The Plot Twist

No story should progress from beginning to end without at least one surprise. That one surprise is what makes stories memorable. In “The Empire Strikes Back,” there’s no bigger surprise than finding out that Darth Vader is Luke’s father, but almost all good movies have a surprise that’s usually revealed in the end.

In “Rambo: First Blood Part II,” Rambo learns that his mission was really designed to prove that American POWs didn’t exist but when he rescues one, he violates his orders so the American command decides to abandon him to keep him from revealing the truth. That’s an example of a twist in a story. Just when you think everything’s going well, you learn that something is not what it seems.

In “The Crying Game,” a man falls in love with a woman, only to find out she’s not really a woman after all. In “The Hunger Games,” Katniss initially thinks that Peeta has teamed up with the other tributes to hunt her down and kill her. Only later does she learn that Peeta teamed up with the others to protect her.

Plot twists occur in two ways. One, when something’s been hidden and eventually gets revealed. A second way a plot twist occurs is when a character changes.

In “Legally Blonde,” the hero’s ex-boyfriend is going to marry a new girl. Initially this new girl is hostile to the hero, but later she has a change of heart and helps the hero. In “Star Wars,” one plot twist is when Hans Solo returns to save Luke by shooting Darth Vader’s escorts away so Luke can get a clear shot at the Death Star. This could only occur if Hans changed from being selfish to thinking of others regardless of any monetary reward.

In “Little Miss Sunshine,” the hero’s entire family has been supporting her right up until the very end. When they see the level of competition the hero must face, they’re suddenly fearful she’ll make a fool of herself so they all actively turn against the hero. That’s a plot twist. The hero decides to perform anyway and her burlesque performance, taught to her by her grandfather, is one final surprise that makes “Little Miss Sunshine” so memorable.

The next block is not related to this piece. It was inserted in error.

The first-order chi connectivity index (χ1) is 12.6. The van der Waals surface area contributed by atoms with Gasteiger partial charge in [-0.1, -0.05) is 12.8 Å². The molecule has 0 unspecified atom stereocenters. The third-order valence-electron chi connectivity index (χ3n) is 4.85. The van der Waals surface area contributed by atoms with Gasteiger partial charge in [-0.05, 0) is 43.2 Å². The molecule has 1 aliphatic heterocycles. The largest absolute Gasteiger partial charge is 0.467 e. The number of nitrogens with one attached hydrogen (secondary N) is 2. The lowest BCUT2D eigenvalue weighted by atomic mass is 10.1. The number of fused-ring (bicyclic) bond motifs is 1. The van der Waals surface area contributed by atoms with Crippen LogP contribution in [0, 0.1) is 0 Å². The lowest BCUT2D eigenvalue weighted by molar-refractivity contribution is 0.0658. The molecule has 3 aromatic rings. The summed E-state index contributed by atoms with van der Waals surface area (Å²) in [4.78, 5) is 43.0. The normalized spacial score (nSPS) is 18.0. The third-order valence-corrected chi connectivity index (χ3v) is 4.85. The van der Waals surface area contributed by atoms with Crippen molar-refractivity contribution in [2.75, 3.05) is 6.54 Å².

So when telling a story, think of plot twists that can surprise and alter the direction of a story. You don’t want a story to progress too smoothly from beginning to end. You want a t least one major plot twist to divert the simple path from beginning to end. Instead, you want the plot twist to make your story zig zag but still eventually wind up at the ending anyway.

In “The Hunger Games,” we already know Katniss has to survive in the end. That’s no surprise, but the real surprise is how she will do it. Just when we think she’s going to killed when she tries to get supplies at the Cornucopia, the black tribute from Rue’s district saves her because Katniss tried to save Rue. That’s a plot twist. Another plot twist occurs when the Game Keeper changes the rules that allows two people to win but only if both come from the same district. That rule change allow Katniss to save Peeta.

In “Die Hard,” one plot twist occurs when the FBI shows up and instead of helping John McClane, they mistake him for at terrorist and try to kill him. Plot twists generally make the hero’s task harder to achieve.

So think of plot twists for your story. Make it exist from the beginning and keep it hidden until the end, or have someone change and provide that plot twist. either way will work but a story without a plot twist is too linear and thus too boring because it’s straightforward. Stories should surprise and delight us, not be predictable even though they are. The real purpose of plot twists is to disguise the ending and make us believe the hero is really in danger even though we know he or she is not.

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